Association of salivary microRNA changes with prolonged concussion symptoms

Johnson JJ, Loeffert AC, Stokes J, Olympia RP, Bramley H, Hicks SD. 2017. Am J JAMA Pediatr: ahead of print.

Take Home Message: Measuring levels of microRNAs in saliva may help predict who will have prolonged concussion symptoms.

Clinical tests that enable medical professionals to predict the length of concussion recovery would be helpful to curate rehabilitation programs and to decrease the athlete’s anxiety of when they can return to daily activities. Currently, no such tool exists. Epigenetic molecules known as microRNAs change after a traumatic brain injury; however, no one has examined the predictive ability for microRNA to detect prolonged concussion recovery. Therefore, the authors evaluated 52 people between ages of 7 and 21 years to determine the efficacy of salivary microRNAs to identify people with a concussion who are at risk for prolonged symptoms. The authors collected demographic and concussion history information and used the SCAT3. The participants then provided a saliva sample for microRNA analysis. They repeated the SCAT3 at 4 and 8 weeks post injury. Thirty participants had a SCAT3 score of 5 or more on self report and/or parent report at 4 weeks and were classified as having prolonged concussion symptoms. Twenty-one participants scored less than 5 on the SCAT3 at 4 weeks post injury or reported an absence of symptoms at a follow-up clinical encounter and were classified as having acute concussion symptoms. Fifteen microRNAs were analyzed and 5 microRNAs had a sensitivity of 80% and specificity of 75% for prolonged concussion symptoms. These microRNA were associated with genes related to synaptic development, neuronal migration and repair, and nervous system development. Levels of 3 miRNAs were associated with specific symptoms 4 weeks after injury (memory difficulty, headaches, fatigue).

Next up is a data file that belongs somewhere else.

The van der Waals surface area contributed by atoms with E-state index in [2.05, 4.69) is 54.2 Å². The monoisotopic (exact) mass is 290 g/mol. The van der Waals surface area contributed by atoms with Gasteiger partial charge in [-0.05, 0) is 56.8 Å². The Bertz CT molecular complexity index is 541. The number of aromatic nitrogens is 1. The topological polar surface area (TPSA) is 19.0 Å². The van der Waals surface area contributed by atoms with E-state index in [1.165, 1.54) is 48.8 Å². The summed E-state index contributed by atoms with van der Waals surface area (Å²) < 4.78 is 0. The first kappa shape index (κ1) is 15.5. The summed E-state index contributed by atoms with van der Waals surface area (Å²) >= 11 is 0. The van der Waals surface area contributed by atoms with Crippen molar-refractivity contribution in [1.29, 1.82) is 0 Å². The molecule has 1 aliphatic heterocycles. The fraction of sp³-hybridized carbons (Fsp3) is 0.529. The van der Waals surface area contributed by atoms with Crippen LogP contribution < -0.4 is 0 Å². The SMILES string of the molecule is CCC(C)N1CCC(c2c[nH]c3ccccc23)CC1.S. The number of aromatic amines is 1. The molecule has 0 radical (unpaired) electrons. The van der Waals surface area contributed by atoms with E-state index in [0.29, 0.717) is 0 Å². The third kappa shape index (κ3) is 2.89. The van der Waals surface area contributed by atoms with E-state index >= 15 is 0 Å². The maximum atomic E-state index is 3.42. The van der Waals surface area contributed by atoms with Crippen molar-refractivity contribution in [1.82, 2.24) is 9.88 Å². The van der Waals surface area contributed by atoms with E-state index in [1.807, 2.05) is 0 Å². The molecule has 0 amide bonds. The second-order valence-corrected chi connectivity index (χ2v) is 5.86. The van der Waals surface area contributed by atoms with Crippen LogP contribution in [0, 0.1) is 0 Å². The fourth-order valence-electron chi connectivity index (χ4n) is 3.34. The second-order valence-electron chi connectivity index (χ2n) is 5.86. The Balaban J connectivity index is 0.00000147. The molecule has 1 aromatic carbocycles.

The authors found that levels of specific microRNA may help clinicians predict who will have a prolonged recovery and what type of symptoms the athlete may suffer. An objective post-concussion tool could also inform clinical recommendations about return-to-play and school-based accommodations. Additionally, knowledge about what specific long-term signs and symptoms the athletes may suffer may help clinicians develop an individualized rehabilitation program. However, further investigation with a larger cohort is necessary. It would also be interesting to see if these microRNAs are associated with positive scores from the other assessments included in the concussion evaluation protocol (balance, vestibular ocular). At this time, medical professionals will need to continue to rely and proper education, performing a full concussion evaluation, and allowing an open line of communication to discuss recovery goals and rehabilitation plans following a concussion.

Questions for Discussion
: Would measuring microRNA levels at the time of injury to predict recovery be helpful to you in your clinical practice? What barriers do you see for measuring microRNAs from saliva?

Written by: Jane McDevitt, PhD
Reviewed by: Jeff Driban

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